(Bloomberg) -- Former Malaysian Prime Minister Najib Razak resigned Saturday as head of his party and was slapped with a travel ban as he faces the prospect his successor reopens a probe into a multi-billion dollar scandal at a state fund.
Najib announced he would step down as president of the United Malays National Organisation, and as chairman of the broader Barisan Nasional coalition, but said he would stay an active party member. His shock election loss on Wednesday at the hands of mentor turned rival Mahathir Mohamad brought Barisan Nasional’s 61-year rule to an abrupt end.
Former deputy premier Ahmad Zahid Hamidi will become acting UMNO president, Najib said at a briefing at the party’s headquarters in Kuala Lumpur. Former defense minister Hishammuddin Hussein, who is Najib’s cousin, will be acting deputy president.
“Maybe this will give us a chance to improve on whatever weaknesses and flaws we must tackle,” Najib said. He added party members should back the new leadership “so that UMNO and Barisan Nasional will re-emerge as parties that have the confidence and trust of the people.” After his comments he was surrounded and hugged by crying party members.
Najib earlier said he was planning to take a short break with his family in order to consider his future, but was then hit with a travel ban. He will respect the immigration department order not to leave Malaysia, he said in a later Twitter post. Media reports on Saturday morning had said Najib intended to fly with his wife to Indonesia.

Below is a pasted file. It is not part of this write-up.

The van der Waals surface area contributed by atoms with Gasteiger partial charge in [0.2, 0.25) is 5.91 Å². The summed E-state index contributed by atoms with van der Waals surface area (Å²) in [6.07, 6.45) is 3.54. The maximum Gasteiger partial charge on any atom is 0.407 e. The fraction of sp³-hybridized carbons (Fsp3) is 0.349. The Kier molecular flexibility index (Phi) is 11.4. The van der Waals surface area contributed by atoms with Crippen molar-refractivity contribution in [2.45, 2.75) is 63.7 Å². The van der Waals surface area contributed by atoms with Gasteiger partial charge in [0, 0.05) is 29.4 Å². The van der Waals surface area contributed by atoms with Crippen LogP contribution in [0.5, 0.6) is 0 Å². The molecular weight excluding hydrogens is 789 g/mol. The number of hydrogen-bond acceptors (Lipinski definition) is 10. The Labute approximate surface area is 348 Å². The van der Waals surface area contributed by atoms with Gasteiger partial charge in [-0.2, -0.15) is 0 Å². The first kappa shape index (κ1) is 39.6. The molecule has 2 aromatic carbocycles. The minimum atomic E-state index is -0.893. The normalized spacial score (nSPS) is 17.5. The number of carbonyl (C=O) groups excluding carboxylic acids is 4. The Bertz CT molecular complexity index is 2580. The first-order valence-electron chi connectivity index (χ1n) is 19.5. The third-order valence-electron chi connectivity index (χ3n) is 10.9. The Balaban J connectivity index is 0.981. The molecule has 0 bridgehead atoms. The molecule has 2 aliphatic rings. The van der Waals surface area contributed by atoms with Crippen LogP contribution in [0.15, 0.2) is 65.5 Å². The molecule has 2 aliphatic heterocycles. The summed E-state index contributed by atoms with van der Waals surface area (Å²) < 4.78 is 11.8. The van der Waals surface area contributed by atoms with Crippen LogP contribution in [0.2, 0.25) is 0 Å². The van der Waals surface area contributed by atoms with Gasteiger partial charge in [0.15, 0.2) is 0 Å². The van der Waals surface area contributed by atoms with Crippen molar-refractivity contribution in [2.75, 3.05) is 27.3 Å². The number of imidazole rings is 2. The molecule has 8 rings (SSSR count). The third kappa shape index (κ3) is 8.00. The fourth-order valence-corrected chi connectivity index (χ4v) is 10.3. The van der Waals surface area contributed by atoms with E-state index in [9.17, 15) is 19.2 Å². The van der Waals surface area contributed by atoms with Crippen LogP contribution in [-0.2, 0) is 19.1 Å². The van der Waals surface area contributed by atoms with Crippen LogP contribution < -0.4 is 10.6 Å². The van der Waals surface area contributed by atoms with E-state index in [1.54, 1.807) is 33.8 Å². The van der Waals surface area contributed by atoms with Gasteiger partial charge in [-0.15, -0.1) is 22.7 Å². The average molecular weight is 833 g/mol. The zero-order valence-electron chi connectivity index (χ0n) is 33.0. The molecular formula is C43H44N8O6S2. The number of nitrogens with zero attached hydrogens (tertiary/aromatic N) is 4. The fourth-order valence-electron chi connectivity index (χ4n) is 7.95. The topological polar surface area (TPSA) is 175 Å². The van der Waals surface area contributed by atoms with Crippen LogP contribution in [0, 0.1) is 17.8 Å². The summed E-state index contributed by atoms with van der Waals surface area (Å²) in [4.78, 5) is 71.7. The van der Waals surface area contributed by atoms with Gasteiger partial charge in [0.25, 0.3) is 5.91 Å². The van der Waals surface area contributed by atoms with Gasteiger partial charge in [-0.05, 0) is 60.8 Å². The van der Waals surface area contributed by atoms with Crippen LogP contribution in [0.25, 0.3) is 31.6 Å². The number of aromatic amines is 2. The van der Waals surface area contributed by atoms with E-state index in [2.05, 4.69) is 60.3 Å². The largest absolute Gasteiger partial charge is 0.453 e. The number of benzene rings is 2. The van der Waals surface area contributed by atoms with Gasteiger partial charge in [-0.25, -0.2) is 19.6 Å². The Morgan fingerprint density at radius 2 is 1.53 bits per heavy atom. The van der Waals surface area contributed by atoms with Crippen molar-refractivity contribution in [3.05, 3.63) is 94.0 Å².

Najib said on Twitter on Saturday that he and his Barisan Nasional colleagues were committed to respecting the will of the people and facilitating a smooth transfer of power.
“The best interests of Malaysia and its people will always be my first priority and I intend to continue serving them in whatever capacity I can.”
Mahathir, who was prime minister from 1981 to 2003 and defected to the opposition in order to stand as their candidate, repeatedly called Najib a “thief” on the campaign trail and pledged to reopen an investigation into state fund 1MDB.
The U.S. Department of Justice claims billions were siphoned from the fund, which was first set up in 2009 to support infrastructure in Malaysia. Najib faced allegations that some of the money ended up in his personal accounts before an election in 2013. He acknowledged around $700 million appeared in his accounts but said it was a donation from the Saudi royal family and most of it was later returned. He was cleared by the country’s attorney-general of wrongdoing.
If the law finds Najib has done something wrong he will need to face the consequences, Mahathir, 92, said Thursday at a briefing.
“We are not seeking revenge,” he said. “What we want to do is to restore the rule of law.
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